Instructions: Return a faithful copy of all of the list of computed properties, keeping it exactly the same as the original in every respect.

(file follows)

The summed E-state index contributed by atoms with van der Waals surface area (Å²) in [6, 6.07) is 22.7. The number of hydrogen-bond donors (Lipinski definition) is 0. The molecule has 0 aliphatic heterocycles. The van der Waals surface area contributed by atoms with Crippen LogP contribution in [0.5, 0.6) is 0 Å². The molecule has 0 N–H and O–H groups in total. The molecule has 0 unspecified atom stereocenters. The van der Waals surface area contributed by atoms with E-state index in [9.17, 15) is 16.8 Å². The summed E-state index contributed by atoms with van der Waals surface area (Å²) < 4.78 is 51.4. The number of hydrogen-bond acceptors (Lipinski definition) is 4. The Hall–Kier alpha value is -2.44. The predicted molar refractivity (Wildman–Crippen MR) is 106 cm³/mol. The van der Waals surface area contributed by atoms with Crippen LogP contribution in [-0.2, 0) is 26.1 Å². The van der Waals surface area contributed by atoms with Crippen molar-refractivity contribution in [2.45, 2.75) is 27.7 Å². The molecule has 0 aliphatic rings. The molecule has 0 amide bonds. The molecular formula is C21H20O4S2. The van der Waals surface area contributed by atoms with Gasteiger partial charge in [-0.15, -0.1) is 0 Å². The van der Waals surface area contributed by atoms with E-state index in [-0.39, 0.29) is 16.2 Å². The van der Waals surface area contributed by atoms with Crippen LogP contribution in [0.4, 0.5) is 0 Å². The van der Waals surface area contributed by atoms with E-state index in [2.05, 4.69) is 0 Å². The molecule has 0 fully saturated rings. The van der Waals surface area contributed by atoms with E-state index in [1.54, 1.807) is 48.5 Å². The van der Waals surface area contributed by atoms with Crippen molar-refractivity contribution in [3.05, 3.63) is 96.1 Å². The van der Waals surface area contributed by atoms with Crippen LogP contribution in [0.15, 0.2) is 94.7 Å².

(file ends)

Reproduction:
The summed E-state index contributed by atoms with van der Waals surface area (Å²) in [6, 6.07) is 22.7. The number of hydrogen-bond donors (Lipinski definition) is 0. The molecule has 0 aliphatic heterocycles. The van der Waals surface area contributed by atoms with Crippen LogP contribution in [0.5, 0.6) is 0 Å². The molecule has 0 N–H and O–H groups in total. The molecule has 0 unspecified atom stereocenters. The van der Waals surface area contributed by atoms with E-state index in [9.17, 15) is 16.8 Å². The summed E-state index contributed by atoms with van der Waals surface area (Å²) < 4.78 is 51.4. The number of hydrogen-bond acceptors (Lipinski definition) is 4. The Hall–Kier alpha value is -2.44. The predicted molar refractivity (Wildman–Crippen MR) is 106 cm³/mol. The van der Waals surface area contributed by atoms with Crippen LogP contribution in [-0.2, 0) is 26.1 Å². The van der Waals surface area contributed by atoms with Crippen molar-refractivity contribution in [2.45, 2.75) is 27.7 Å². The molecule has 0 aliphatic rings. The molecule has 0 amide bonds. The molecular formula is C21H20O4S2. The van der Waals surface area contributed by atoms with Gasteiger partial charge in [-0.15, -0.1) is 0 Å². The van der Waals surface area contributed by atoms with E-state index in [-0.39, 0.29) is 16.2 Å². The van der Waals surface area contributed by atoms with Crippen LogP contribution in [0.4, 0.5) is 0 Å². The van der Waals surface area contributed by atoms with E-state index in [2.05, 4.69) is 0 Å². The molecule has 0 fully saturated rings. The van der Waals surface area contributed by atoms with E-state index in [1.54, 1.807) is 48.5 Å². The van der Waals surface area contributed by atoms with Crippen molar-refractivity contribution in [3.05, 3.63) is 96.1 Å². The van der Waals surface area contributed by atoms with Crippen LogP contribution in [0.15, 0.2) is 94.7 Å².